Now, all this was all fine and dandy. I even posted the pics to facebook with a series of status updates (because, apparently, I’ve nothing better to do with my free time in foreign lands). I thought I was being tongue-in-cheek funny; playing up the stereotype of the terrified foreigner when really, in all honesty, I wasn’t too stressed about it. But here’s the kicker: turns out that first little bastard, identified by a mate over Facebook as a ‘white-tail’, actually was poisonous. Potentially dangerously so.
So now I check the seat every time I go to the bathroom.
Encounter #3 – The Horror Movie Rustler
I just wanted to work on my computer.
And I was, typing away, click click click rustle.
. . .wait, what?
I turned towards the sound that seemed to be coming from the corner of the room behind me. Silence. Shrugged. Returned to laptop. Type type rustle.
I whipped my head around. Cautiously edged closer to the corner of my bed, towards the-
My backpack. Something was crawling around in my backpack. Something large enough to make rustling sounds.
I had a moment of sheer paralysis. What to do? I couldn’t just leave it. Whatever it was would surely kill me in my sleep if I did. But if I lifted up the flap to peer inside. . .well, then it was definitely going to spring for my face, lay eggs in my belly, evolve, and lay waste to West Melbourne.
I poked the pack with a pen.
I gathered some courage (/recklessness) and flipped the top flap open with the pen. And this was what hopped out:
Alright, I know, he’s like 3, 4 inches max head to tail. But he could still be poisonous. I’d learned that lesson from Ninja Cleavage Creeper.
So I spent the next 15 minutes of my life herding the little bastard off the backpack and out of the corner until I could successfully employ my plastic container over/paper underneath containment strategy.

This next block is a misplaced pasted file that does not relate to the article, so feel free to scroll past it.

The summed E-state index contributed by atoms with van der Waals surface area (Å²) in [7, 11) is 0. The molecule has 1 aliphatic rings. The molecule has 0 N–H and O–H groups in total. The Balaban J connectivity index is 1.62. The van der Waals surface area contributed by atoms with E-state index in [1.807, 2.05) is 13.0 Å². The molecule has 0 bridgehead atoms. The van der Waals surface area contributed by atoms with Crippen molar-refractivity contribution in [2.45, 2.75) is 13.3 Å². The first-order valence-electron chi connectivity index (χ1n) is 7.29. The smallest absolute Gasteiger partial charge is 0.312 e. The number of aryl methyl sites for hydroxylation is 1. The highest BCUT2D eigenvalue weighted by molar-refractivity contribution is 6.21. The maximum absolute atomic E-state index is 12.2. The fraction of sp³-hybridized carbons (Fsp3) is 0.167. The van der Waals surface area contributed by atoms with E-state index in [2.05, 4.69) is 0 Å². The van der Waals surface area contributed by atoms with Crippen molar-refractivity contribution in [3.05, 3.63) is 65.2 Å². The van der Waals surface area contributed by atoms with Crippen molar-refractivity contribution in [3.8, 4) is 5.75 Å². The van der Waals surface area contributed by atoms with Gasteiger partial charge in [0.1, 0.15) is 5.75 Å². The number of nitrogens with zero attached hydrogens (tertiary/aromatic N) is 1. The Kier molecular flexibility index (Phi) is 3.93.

We have a tiny ‘garden’ in the front courtyard of our house, which is where I’ve been dumping the critters that I evict from the premises. This keeps up, I’m going to have some bizarre battle royale of all things tiny but mighty happening in the front hedge.
Which is then of course going to create some Darwinian super breed and I’m just going to have to abandon leaving the house altogether.
*No creatures were harmed during the events of this article. Well, except Ugly McLotsalegs. At one point he made a mad dash to escape his plastic prison and, in sheer frenzied terror, I slammed down on the container and accidentally severed a portion of one of his antennae. Sorry about that, dude. But hey, you can rock it. Chicks dig scars.
*Postscript – Ironically, it was just shortly after publishing this post that I experienced Encounter #4 – ‘Unlucky Seven’.
This seven-legged sucker is most likely a Black House Spider – poisonous, but not fatally so. Unfortunately, he bore a striking enough resemblance to a Male Funnel Web that he was not granted the ‘trap and release’ privilege. He instead got the ‘off to the ocean depths with you’ treatment.
Let him deal with the effing Blue Ringed Octopi.
Damn Cleavage Creepers, they’re everywhere. But hell bugs get horny too…
I bet one of them gave you shingles.